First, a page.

With Pho (small town not the well-known noodle soup), Tan Son has come up a clever concept. He covers 10 of Trinh Cong Son’s songs in which listeners will get to hear the songwriter’s love, memory and passion, compassion for the small town. Tan Son also recruited Dang Khoa, Thien Quoc and Hong Dieu to craft some modern-pop productions and electric arrangements to back up his gentle vocals.
The issue is that Tan Son is being way too modest with Trinh’s compositions. He stays faithful to the written melody. His flow is rigid and he delivers each tune dead on. “Roi Nhu Da Ngay Ngo” clocks at 7 minutes with gorgeous, spacious arrangement but his singing is so static that the tune sounds like the ending never comes. He doesn’t shift keys, accent on a weak beat or get inside the harmony, which make me think of Tung Duong and what he can do to this arrangement.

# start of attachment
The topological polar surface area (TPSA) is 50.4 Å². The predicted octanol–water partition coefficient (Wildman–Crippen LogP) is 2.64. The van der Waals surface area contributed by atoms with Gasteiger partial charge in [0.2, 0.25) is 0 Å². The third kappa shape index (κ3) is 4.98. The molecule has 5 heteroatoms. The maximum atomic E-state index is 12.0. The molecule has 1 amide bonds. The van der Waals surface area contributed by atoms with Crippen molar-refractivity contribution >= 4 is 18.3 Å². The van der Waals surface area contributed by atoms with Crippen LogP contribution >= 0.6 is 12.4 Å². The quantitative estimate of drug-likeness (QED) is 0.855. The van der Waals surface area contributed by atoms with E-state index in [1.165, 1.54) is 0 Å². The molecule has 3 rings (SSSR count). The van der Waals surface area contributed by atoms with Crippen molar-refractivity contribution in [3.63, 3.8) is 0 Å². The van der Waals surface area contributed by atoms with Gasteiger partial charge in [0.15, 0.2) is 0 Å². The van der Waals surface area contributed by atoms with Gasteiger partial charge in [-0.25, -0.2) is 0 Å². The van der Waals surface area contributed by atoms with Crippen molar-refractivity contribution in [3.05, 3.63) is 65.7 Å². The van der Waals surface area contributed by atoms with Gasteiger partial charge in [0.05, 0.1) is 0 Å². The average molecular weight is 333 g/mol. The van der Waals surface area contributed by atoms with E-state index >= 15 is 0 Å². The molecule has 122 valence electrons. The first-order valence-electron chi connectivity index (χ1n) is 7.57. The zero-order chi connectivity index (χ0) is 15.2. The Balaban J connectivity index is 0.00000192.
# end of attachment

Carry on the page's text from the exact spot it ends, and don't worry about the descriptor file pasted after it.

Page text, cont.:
With that said, Pho is a decent cover of Trinh’s well-worn standards including “Trong Noi Dau Tinh Co,” “Chieu Mot Minh Qua Pho” and “Yeu Dau Tan Theo.” The quality surpasses big, mechanical productions like Thuy Nga’s and Asia’s. The problem is that Trinh’s music has been covered this way so much already years after years. There are rooms to move beyond. In one of Trinh’s interviews, he pointed out that he liked both Khanh Ly’s and Hong Nhung’s rendition of his songs. They brings different colors and tones to his songs; therefore, his music continues to live on. So yes, he did encourage singers to take his music to a new level.